Not a Crumb Wasted

By Mary Reilly, Photo by Dominic Perri

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Rustic, lovely loaves of bread rise up across our Valley. The use of local flour and sourdoughs only adds to the sense of place found in each slice. It seems like a crime to waste even a bite. Instead, try one of these no-brainer bread-savers:

Make croutons. Toss cubes of stale bread with oil and a pinch of salt. If storing the croutons for later, they should be dried out completely, so put ½- to ¾-inch-thick cubes or slices into a low oven (275°) until completely dry and crisp. Use a high oven (375°) and larger cubes if using your croutons right away—in panzanella, for instance.

Breadcrumbs. Cut thin slices of stale bread. Pulse in food processor until as “crumby” as desired. Toast in low oven until dry, or store “fresh” in the freezer. Toss crunchy crumbs over pasta or bean dishes to add texture.

Panade. French onion soup without the soup: A cheesy rich layering of stale bread, onions, and broth. See EPV issue 18 for a method.

Panzanella (or bread salad, pictured below) does not need a recipe and is one of my favorite year-round go-tos. Toss croutons with chopped fresh vegetables and a citrusy dressing, adding beans or hard-boiled eggs to up the protein. In the summer, it’s all about the tomatoes, but as we enter fall, I’ll use shredded kale, roasted butternut, and pickled onions.

Fresh Turmeric and Ginger Rice

Recipe by Brittany Wood Nickerson, reprinted with permission from ThymeHerbal.com.

As the weather gets colder, herbalist (and Casey’s partner) Brittany Wood Nickerson suggests warming up with carminative herbs and spices. According to Nickerson, “Carminatives increase circulation to the digestive tract, improving the digestion and absorption of nutrients.” Get started with carminatives with this recipe highlighting Old Friends Farm’s ginger and turmeric crops.

1½  cups white basmati rice

2 cups water

2 tablespoons olive oil

2 tablespoons grated fresh turmeric root

2 tablespoons grated fresh ginger root

½ teaspoon salt

½ teaspoon black pepper

Rinse the rice in several changes of cold water until the rinse water runs clear. I do this by running cold water over the rice while it sits in a fine metal strainer or in a glass measuring container (the rice sinks to the bottom and the water washes through it, then spills out the sides).

Combine all ingredients in a medium-sized, heavy-bottom saucepan. Over low heat, bring the mixture to a simmer, stirring occasionally. Once simmering, reduce the heat to as low as your stove will go, cover, and cook until all water is absorbed. This rice goes well with almost anything and is yummy garnished with cilantro (which, by the way, is a carminative!).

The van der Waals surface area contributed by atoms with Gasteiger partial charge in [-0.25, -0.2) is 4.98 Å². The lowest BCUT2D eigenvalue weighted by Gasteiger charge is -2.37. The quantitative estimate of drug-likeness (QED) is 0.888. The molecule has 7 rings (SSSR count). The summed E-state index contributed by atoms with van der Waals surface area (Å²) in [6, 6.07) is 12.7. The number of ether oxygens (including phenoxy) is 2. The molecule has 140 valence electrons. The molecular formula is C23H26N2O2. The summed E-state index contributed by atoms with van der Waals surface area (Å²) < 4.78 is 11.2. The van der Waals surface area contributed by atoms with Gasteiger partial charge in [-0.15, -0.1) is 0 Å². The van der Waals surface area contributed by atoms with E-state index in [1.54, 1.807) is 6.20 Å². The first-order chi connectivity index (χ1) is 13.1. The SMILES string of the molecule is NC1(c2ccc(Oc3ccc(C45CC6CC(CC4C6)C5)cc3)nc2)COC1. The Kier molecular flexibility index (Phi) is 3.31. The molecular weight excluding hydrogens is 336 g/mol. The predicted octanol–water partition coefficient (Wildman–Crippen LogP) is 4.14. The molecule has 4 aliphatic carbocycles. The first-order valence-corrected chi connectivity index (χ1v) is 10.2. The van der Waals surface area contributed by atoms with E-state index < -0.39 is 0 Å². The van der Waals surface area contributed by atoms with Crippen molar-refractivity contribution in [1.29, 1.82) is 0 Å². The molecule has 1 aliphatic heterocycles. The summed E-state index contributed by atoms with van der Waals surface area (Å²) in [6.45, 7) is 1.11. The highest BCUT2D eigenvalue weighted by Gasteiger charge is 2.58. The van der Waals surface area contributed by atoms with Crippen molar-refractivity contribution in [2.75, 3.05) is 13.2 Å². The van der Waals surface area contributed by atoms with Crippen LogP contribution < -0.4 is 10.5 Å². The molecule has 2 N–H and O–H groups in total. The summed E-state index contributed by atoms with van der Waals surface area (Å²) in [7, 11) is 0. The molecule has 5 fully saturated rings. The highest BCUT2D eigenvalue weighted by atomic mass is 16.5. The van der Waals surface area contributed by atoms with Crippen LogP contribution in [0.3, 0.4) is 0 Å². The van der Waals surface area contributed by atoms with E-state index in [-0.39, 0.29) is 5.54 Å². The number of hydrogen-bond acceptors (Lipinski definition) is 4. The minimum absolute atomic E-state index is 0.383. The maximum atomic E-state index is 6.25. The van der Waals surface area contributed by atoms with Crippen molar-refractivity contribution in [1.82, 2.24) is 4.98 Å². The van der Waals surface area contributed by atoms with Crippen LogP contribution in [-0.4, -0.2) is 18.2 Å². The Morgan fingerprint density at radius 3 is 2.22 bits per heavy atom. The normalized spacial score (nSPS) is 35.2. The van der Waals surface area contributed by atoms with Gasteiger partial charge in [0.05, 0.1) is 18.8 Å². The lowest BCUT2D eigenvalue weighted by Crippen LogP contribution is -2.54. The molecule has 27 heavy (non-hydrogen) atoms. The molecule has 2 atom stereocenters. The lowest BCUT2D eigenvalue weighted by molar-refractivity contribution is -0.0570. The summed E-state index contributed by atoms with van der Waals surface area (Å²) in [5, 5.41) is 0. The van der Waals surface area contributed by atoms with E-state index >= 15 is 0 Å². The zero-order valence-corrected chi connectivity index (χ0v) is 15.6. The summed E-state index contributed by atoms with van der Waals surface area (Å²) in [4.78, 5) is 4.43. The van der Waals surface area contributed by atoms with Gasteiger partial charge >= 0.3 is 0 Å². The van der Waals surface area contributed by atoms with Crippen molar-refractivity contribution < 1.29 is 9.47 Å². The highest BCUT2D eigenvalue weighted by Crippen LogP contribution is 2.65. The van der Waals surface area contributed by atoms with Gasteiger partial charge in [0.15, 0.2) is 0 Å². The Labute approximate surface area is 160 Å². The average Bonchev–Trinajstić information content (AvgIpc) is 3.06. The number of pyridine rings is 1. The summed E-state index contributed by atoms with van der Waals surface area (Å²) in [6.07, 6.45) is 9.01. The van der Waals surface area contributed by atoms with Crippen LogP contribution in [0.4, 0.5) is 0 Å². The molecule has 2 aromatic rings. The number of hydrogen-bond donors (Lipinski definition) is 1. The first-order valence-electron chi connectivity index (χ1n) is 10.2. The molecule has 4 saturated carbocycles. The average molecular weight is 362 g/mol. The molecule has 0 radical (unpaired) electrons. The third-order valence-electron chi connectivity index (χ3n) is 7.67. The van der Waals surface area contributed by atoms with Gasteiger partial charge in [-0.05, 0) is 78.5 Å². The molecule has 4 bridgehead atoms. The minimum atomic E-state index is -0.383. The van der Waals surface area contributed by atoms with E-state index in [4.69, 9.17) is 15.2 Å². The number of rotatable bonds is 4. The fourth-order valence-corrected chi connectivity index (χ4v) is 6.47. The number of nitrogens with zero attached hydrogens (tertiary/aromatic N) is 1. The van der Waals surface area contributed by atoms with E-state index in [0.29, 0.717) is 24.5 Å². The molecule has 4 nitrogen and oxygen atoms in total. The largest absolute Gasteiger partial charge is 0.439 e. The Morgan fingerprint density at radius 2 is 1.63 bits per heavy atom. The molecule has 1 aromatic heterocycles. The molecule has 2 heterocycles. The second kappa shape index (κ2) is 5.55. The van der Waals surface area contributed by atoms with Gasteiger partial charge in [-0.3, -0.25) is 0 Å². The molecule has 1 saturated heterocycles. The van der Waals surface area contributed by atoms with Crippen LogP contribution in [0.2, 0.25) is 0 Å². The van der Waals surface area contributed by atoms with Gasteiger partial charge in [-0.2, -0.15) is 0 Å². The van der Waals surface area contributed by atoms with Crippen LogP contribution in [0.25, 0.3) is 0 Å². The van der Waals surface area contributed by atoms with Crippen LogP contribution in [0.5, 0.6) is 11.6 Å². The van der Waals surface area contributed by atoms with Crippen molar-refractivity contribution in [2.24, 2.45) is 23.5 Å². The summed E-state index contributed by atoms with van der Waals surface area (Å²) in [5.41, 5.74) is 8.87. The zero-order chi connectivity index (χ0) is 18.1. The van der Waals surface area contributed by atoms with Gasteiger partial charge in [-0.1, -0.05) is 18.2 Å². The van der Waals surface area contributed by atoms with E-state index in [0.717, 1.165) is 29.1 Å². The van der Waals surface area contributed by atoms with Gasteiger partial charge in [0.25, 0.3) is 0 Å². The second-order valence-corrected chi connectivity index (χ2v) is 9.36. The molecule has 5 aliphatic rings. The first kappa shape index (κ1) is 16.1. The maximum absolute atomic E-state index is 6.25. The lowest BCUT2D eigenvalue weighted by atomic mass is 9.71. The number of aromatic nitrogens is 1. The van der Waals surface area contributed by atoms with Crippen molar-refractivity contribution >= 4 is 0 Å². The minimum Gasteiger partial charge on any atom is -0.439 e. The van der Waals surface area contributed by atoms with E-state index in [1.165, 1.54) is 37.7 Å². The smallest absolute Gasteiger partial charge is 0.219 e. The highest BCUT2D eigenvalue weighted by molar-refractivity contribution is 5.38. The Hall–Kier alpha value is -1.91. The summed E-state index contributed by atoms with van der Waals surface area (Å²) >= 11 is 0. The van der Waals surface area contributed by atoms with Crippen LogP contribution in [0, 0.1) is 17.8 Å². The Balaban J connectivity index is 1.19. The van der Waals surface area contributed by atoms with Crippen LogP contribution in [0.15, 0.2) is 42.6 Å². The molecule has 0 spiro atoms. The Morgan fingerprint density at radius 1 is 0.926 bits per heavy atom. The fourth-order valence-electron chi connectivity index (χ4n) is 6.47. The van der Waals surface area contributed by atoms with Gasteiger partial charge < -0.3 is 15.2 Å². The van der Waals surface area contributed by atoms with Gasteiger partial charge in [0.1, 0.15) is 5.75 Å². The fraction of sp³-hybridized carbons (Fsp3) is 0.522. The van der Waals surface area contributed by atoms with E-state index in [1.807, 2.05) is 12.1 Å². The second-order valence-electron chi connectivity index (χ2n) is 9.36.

Nettle and Mushroom Risotto

Nettles' dark green leaves are so nutritious! If you do not have access to fresh nettles, you can substitute kale or spinach. As far as I am concerned, risotto is as flavorful and nutritious as the broth you make it with. I made this with homemade chicken stock and the soaking liquid from dehydrated mushrooms.

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Beet Pancakes

On June 20, Red Fire Farm hosted their annual Strawberry Soirée. This event is a day-long festival celebrating these juicy, bright red berries. You can see all the fun here in Red Fire's photo album

The day concludes with The Feast in The Fields, a vegetarian, farm-centric meal. For the last two years, I've had the pleasure of being the chef for this event. It's a lot of fun and engaging professional challenge to prepare many courses, for many people, from the gorgeous fruit and vegetables grown on the farm. 

Whenever I feed a large group of people, I'm always curious to see which dish is the most popular. Sometimes the group is split as to a favorite, but last Saturday these beet pancakes were the belle of the ball!

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Crouton Rags

I call these Crouton Rags because the bread is torn apart, giving them an appealing tattered texture. I think the croutons are best made with a Polenta Bâtard (page 219), but they’re also tasty made with a Pain de Campagne Bâtard (page 163). Don’t try to make all the croutons the same size—a range from 1 to 21/2 inches across is good. I keep them on the smaller side to use in the Della Panzanella (page 227) or make them slightly larger for the Tomato Bread Soup. Tear the bread into pieces a bit bigger than you want the crouton to be; they shrink up a bit when toasted.

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Mushroom and Lentil Salad

This salad is a great way to showcase fresh mushrooms. We used large oyster mushrooms in our version, but you can use shiitake, portobello, or even crimini or button mushrooms in a pinch. There are a few components to this dish, but the lentils and dressing can be made several days ahead.

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Shiitake Ginger Glaze

The recipe, courtesy of Julia at Mycoterra, produces a sweet-salty glaze that is perfumed with the fragrance of shiitake mushrooms. This recipe can made several days ahead. Slather it on chicken, fish or tempeh before roasting or broiling. For a quick supper, toss it with rice noodles and shredded greens and top with a fried egg.

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